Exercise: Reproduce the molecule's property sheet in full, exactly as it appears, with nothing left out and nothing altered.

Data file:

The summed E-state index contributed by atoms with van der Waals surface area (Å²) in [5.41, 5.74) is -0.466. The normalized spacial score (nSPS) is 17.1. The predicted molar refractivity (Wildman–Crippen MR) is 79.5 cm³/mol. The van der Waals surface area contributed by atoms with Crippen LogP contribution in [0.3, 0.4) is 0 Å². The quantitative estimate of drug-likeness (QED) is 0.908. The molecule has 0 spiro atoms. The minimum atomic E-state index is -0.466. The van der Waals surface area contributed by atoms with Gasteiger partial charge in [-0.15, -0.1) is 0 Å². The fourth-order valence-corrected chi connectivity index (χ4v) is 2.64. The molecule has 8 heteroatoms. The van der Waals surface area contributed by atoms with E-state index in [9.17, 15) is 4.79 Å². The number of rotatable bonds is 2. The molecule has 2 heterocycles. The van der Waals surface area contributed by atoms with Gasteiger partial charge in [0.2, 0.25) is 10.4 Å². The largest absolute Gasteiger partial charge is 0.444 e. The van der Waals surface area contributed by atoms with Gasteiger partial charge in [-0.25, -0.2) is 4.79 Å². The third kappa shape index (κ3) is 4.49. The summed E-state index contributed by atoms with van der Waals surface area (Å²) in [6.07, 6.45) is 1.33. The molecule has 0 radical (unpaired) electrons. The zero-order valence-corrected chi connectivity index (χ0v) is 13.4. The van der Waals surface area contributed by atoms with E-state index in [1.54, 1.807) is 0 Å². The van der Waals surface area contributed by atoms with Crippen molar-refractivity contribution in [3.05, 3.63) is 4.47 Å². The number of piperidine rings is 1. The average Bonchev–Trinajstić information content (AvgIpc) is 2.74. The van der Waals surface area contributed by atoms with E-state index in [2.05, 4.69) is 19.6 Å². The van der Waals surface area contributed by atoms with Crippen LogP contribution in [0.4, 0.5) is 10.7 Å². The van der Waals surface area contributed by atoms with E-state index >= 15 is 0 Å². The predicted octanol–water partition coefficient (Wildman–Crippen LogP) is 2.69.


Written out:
The summed E-state index contributed by atoms with van der Waals surface area (Å²) in [5.41, 5.74) is -0.466. The normalized spacial score (nSPS) is 17.1. The predicted molar refractivity (Wildman–Crippen MR) is 79.5 cm³/mol. The van der Waals surface area contributed by atoms with Crippen LogP contribution in [0.3, 0.4) is 0 Å². The quantitative estimate of drug-likeness (QED) is 0.908. The molecule has 0 spiro atoms. The minimum atomic E-state index is -0.466. The van der Waals surface area contributed by atoms with Gasteiger partial charge in [-0.15, -0.1) is 0 Å². The fourth-order valence-corrected chi connectivity index (χ4v) is 2.64. The molecule has 8 heteroatoms. The van der Waals surface area contributed by atoms with E-state index in [9.17, 15) is 4.79 Å². The number of rotatable bonds is 2. The molecule has 2 heterocycles. The van der Waals surface area contributed by atoms with Gasteiger partial charge in [0.2, 0.25) is 10.4 Å². The largest absolute Gasteiger partial charge is 0.444 e. The van der Waals surface area contributed by atoms with Gasteiger partial charge in [-0.25, -0.2) is 4.79 Å². The third kappa shape index (κ3) is 4.49. The summed E-state index contributed by atoms with van der Waals surface area (Å²) in [6.07, 6.45) is 1.33. The molecule has 0 radical (unpaired) electrons. The zero-order valence-corrected chi connectivity index (χ0v) is 13.4. The van der Waals surface area contributed by atoms with E-state index in [1.54, 1.807) is 0 Å². The van der Waals surface area contributed by atoms with Crippen molar-refractivity contribution in [3.05, 3.63) is 4.47 Å². The number of piperidine rings is 1. The average Bonchev–Trinajstić information content (AvgIpc) is 2.74. The van der Waals surface area contributed by atoms with E-state index in [2.05, 4.69) is 19.6 Å². The van der Waals surface area contributed by atoms with Crippen LogP contribution in [0.4, 0.5) is 10.7 Å². The van der Waals surface area contributed by atoms with E-state index >= 15 is 0 Å². The predicted octanol–water partition coefficient (Wildman–Crippen LogP) is 2.69.